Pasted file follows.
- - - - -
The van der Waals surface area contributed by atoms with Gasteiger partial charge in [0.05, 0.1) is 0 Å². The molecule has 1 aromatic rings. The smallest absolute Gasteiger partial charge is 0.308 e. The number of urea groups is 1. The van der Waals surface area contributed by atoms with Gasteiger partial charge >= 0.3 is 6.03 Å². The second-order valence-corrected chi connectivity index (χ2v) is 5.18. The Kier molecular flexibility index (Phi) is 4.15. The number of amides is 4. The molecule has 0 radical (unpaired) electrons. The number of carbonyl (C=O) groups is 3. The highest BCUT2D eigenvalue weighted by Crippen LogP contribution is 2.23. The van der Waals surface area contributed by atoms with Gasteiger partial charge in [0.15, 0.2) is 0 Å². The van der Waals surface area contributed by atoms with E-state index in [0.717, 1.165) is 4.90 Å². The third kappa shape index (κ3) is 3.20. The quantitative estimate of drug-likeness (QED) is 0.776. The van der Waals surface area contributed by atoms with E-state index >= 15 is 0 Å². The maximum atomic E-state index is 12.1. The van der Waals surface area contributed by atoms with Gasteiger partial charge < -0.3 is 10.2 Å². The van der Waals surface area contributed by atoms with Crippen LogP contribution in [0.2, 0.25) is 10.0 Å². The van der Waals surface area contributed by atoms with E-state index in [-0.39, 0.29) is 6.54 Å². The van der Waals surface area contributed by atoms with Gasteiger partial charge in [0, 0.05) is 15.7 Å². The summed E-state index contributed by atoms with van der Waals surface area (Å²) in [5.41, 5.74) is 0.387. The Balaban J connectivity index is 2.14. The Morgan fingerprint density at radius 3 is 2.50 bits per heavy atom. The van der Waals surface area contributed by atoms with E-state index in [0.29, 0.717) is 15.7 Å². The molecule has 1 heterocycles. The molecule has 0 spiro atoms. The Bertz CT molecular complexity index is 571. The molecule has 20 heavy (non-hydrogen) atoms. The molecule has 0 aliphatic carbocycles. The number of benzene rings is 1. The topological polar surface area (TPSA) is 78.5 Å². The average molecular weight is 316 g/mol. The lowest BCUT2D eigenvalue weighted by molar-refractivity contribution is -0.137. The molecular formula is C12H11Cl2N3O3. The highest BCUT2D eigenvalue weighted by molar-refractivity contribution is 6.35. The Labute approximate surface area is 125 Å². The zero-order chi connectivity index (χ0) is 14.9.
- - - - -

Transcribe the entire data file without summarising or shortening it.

The van der Waals surface area contributed by atoms with Gasteiger partial charge in [0.05, 0.1) is 0 Å². The molecule has 1 aromatic rings. The smallest absolute Gasteiger partial charge is 0.308 e. The number of urea groups is 1. The van der Waals surface area contributed by atoms with Gasteiger partial charge >= 0.3 is 6.03 Å². The second-order valence-corrected chi connectivity index (χ2v) is 5.18. The Kier molecular flexibility index (Phi) is 4.15. The number of amides is 4. The molecule has 0 radical (unpaired) electrons. The number of carbonyl (C=O) groups is 3. The highest BCUT2D eigenvalue weighted by Crippen LogP contribution is 2.23. The van der Waals surface area contributed by atoms with Gasteiger partial charge in [0.15, 0.2) is 0 Å². The van der Waals surface area contributed by atoms with E-state index in [0.717, 1.165) is 4.90 Å². The third kappa shape index (κ3) is 3.20. The quantitative estimate of drug-likeness (QED) is 0.776. The van der Waals surface area contributed by atoms with E-state index >= 15 is 0 Å². The maximum atomic E-state index is 12.1. The van der Waals surface area contributed by atoms with Gasteiger partial charge < -0.3 is 10.2 Å². The van der Waals surface area contributed by atoms with Crippen LogP contribution in [0.2, 0.25) is 10.0 Å². The van der Waals surface area contributed by atoms with E-state index in [-0.39, 0.29) is 6.54 Å². The van der Waals surface area contributed by atoms with Gasteiger partial charge in [0, 0.05) is 15.7 Å². The summed E-state index contributed by atoms with van der Waals surface area (Å²) in [5.41, 5.74) is 0.387. The Balaban J connectivity index is 2.14. The Morgan fingerprint density at radius 3 is 2.50 bits per heavy atom. The van der Waals surface area contributed by atoms with E-state index in [0.29, 0.717) is 15.7 Å². The molecule has 1 heterocycles. The molecule has 0 spiro atoms. The Bertz CT molecular complexity index is 571. The molecule has 20 heavy (non-hydrogen) atoms. The molecule has 0 aliphatic carbocycles. The number of benzene rings is 1. The topological polar surface area (TPSA) is 78.5 Å². The average molecular weight is 316 g/mol. The lowest BCUT2D eigenvalue weighted by molar-refractivity contribution is -0.137. The molecular formula is C12H11Cl2N3O3. The highest BCUT2D eigenvalue weighted by molar-refractivity contribution is 6.35. The Labute approximate surface area is 125 Å². The zero-order chi connectivity index (χ0) is 14.9.